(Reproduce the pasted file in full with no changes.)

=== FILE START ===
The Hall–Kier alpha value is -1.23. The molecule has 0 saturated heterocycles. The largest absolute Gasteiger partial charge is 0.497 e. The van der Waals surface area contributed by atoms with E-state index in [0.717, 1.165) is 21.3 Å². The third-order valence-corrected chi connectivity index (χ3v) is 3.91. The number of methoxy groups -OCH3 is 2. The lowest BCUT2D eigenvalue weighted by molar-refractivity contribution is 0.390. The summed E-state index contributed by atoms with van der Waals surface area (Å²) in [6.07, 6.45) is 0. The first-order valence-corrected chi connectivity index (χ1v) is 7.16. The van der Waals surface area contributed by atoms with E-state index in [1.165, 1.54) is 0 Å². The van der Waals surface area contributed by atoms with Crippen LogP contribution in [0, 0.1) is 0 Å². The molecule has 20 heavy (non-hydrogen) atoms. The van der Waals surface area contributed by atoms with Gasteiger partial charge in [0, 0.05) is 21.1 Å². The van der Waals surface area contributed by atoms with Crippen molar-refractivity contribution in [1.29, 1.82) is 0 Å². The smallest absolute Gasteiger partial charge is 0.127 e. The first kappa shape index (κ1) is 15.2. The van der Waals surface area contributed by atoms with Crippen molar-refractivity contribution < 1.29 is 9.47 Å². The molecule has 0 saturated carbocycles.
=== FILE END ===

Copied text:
The Hall–Kier alpha value is -1.23. The molecule has 0 saturated heterocycles. The largest absolute Gasteiger partial charge is 0.497 e. The van der Waals surface area contributed by atoms with E-state index in [0.717, 1.165) is 21.3 Å². The third-order valence-corrected chi connectivity index (χ3v) is 3.91. The number of methoxy groups -OCH3 is 2. The lowest BCUT2D eigenvalue weighted by molar-refractivity contribution is 0.390. The summed E-state index contributed by atoms with van der Waals surface area (Å²) in [6.07, 6.45) is 0. The first-order valence-corrected chi connectivity index (χ1v) is 7.16. The van der Waals surface area contributed by atoms with E-state index in [1.165, 1.54) is 0 Å². The van der Waals surface area contributed by atoms with Crippen LogP contribution in [0, 0.1) is 0 Å². The molecule has 20 heavy (non-hydrogen) atoms. The van der Waals surface area contributed by atoms with Gasteiger partial charge in [0, 0.05) is 21.1 Å². The van der Waals surface area contributed by atoms with Crippen molar-refractivity contribution in [1.29, 1.82) is 0 Å². The smallest absolute Gasteiger partial charge is 0.127 e. The first kappa shape index (κ1) is 15.2. The van der Waals surface area contributed by atoms with Crippen molar-refractivity contribution < 1.29 is 9.47 Å². The molecule has 0 saturated carbocycles.